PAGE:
It is ironic that the field most important to a clinician—treatment—is the one that can boast the least progress. Indeed, there have been no significant advances in treatment since the first edition of this book was published. There is still no means to prevent damage to the heart when carditis occurs in the rheumatic patient. To be sure, surgery has provided relief for the most disabling end-results of carditis, but the outcomes are often imperfect, the operative mortality rate not negligible, and, whenever prostheses are used, the postoperative risk of infective endocarditis is significant, and perennial anticoagulation is bothersome and not without risk. Nevertheless, surgical therapy of rheumatic heart disease has been a blessing to many, and should be considered in severe cases even when “rheumatic activity” seems to linger on1, 2. There are now many more centers around the world doing cardiac surgery than there were seven years ago, but there is still a considerable backlog of patients in developing countries with advanced heart disease who remain on waiting lists for long periods of time. For surgical therapy, as for the medical therapy of established rheumatic heart disease, the reader is referred to textbooks of cardiology. We will deal here with the medical management of the acute attack.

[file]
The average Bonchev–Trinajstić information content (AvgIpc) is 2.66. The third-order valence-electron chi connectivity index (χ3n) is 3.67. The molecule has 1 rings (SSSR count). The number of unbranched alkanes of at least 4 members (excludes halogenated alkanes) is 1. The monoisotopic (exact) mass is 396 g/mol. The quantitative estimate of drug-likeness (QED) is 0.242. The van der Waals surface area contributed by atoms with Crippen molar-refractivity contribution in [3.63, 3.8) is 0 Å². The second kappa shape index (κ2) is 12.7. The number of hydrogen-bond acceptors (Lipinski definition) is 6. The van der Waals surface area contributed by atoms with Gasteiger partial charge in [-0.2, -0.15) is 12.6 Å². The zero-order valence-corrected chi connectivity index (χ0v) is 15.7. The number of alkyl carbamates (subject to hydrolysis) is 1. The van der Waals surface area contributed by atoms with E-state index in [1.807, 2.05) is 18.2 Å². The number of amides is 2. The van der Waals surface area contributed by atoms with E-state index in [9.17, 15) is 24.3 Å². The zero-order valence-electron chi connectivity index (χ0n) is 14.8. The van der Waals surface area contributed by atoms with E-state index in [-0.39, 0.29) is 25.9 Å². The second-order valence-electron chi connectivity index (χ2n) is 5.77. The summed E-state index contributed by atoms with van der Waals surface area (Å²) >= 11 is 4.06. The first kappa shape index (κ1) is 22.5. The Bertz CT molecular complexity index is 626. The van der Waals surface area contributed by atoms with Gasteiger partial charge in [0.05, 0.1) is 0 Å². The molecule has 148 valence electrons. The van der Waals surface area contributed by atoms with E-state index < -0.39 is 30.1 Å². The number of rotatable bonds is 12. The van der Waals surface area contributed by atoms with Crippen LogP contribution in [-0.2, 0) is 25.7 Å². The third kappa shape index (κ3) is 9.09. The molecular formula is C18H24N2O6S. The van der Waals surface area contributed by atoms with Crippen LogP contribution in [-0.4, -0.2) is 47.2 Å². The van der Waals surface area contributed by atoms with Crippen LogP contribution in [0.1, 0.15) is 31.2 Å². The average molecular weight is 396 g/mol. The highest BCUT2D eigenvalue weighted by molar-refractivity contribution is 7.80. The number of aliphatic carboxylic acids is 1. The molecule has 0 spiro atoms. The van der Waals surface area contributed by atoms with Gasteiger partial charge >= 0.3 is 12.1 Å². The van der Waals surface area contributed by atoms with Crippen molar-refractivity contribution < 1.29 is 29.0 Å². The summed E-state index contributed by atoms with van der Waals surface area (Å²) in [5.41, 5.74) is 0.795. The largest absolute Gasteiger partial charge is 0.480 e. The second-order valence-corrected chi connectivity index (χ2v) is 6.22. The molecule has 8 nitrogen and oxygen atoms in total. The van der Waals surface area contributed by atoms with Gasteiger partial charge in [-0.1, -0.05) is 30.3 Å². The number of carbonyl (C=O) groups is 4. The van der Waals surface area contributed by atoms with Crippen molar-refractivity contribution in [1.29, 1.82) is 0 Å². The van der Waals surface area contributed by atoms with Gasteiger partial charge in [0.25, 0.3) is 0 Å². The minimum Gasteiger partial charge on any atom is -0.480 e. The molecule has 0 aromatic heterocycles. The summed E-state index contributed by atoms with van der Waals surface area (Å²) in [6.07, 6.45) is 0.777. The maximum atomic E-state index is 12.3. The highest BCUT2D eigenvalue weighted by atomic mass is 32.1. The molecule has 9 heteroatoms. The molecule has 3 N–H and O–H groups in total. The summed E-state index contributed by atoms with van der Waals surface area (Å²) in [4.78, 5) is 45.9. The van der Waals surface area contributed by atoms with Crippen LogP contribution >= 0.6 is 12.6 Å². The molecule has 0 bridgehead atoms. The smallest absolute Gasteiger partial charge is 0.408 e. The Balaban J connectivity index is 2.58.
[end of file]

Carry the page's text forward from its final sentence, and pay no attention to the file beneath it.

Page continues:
KeywordsInfective Endocarditis Rheumatic Fever Rheumatic Heart Disease Acute Rheumatic Fever Congestive Failure
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